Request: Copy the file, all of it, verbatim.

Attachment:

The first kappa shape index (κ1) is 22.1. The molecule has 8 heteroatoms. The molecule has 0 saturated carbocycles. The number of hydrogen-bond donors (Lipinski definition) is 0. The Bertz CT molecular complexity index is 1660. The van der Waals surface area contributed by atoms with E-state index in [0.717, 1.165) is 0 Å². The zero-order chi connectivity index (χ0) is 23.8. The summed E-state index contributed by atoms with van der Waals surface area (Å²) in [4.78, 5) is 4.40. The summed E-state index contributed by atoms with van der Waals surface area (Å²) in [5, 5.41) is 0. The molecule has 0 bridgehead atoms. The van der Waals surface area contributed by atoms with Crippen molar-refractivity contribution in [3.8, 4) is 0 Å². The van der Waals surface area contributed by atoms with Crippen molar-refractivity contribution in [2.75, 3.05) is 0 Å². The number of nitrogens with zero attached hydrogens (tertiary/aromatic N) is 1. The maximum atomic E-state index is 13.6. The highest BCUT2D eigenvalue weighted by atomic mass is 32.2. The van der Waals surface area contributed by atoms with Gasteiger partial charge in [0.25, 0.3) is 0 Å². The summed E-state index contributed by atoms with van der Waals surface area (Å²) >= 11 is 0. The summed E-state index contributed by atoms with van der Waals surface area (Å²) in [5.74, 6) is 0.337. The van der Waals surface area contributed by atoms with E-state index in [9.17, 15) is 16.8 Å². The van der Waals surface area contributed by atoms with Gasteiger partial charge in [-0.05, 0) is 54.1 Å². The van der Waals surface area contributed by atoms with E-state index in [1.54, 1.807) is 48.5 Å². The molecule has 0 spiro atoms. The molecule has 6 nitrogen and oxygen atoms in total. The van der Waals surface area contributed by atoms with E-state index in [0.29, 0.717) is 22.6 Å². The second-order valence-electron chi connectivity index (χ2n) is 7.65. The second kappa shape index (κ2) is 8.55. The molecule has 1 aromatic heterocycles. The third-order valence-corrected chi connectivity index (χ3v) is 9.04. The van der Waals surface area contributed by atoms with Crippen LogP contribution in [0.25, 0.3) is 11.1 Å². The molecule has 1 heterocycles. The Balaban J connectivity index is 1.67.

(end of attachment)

The first kappa shape index (κ1) is 22.1. The molecule has 8 heteroatoms. The molecule has 0 saturated carbocycles. The number of hydrogen-bond donors (Lipinski definition) is 0. The Bertz CT molecular complexity index is 1660. The van der Waals surface area contributed by atoms with E-state index in [0.717, 1.165) is 0 Å². The zero-order chi connectivity index (χ0) is 23.8. The summed E-state index contributed by atoms with van der Waals surface area (Å²) in [4.78, 5) is 4.40. The summed E-state index contributed by atoms with van der Waals surface area (Å²) in [5, 5.41) is 0. The molecule has 0 bridgehead atoms. The van der Waals surface area contributed by atoms with Crippen molar-refractivity contribution in [3.8, 4) is 0 Å². The van der Waals surface area contributed by atoms with Crippen molar-refractivity contribution in [2.75, 3.05) is 0 Å². The number of nitrogens with zero attached hydrogens (tertiary/aromatic N) is 1. The maximum atomic E-state index is 13.6. The highest BCUT2D eigenvalue weighted by atomic mass is 32.2. The van der Waals surface area contributed by atoms with Gasteiger partial charge in [0.25, 0.3) is 0 Å². The summed E-state index contributed by atoms with van der Waals surface area (Å²) >= 11 is 0. The summed E-state index contributed by atoms with van der Waals surface area (Å²) in [5.74, 6) is 0.337. The van der Waals surface area contributed by atoms with E-state index in [9.17, 15) is 16.8 Å². The van der Waals surface area contributed by atoms with Gasteiger partial charge in [-0.05, 0) is 54.1 Å². The van der Waals surface area contributed by atoms with E-state index in [1.54, 1.807) is 48.5 Å². The molecule has 0 spiro atoms. The molecule has 6 nitrogen and oxygen atoms in total. The van der Waals surface area contributed by atoms with E-state index in [0.29, 0.717) is 22.6 Å². The second-order valence-electron chi connectivity index (χ2n) is 7.65. The second kappa shape index (κ2) is 8.55. The molecule has 1 aromatic heterocycles. The third-order valence-corrected chi connectivity index (χ3v) is 9.04. The van der Waals surface area contributed by atoms with Crippen LogP contribution in [0.25, 0.3) is 11.1 Å². The molecule has 1 heterocycles. The Balaban J connectivity index is 1.67.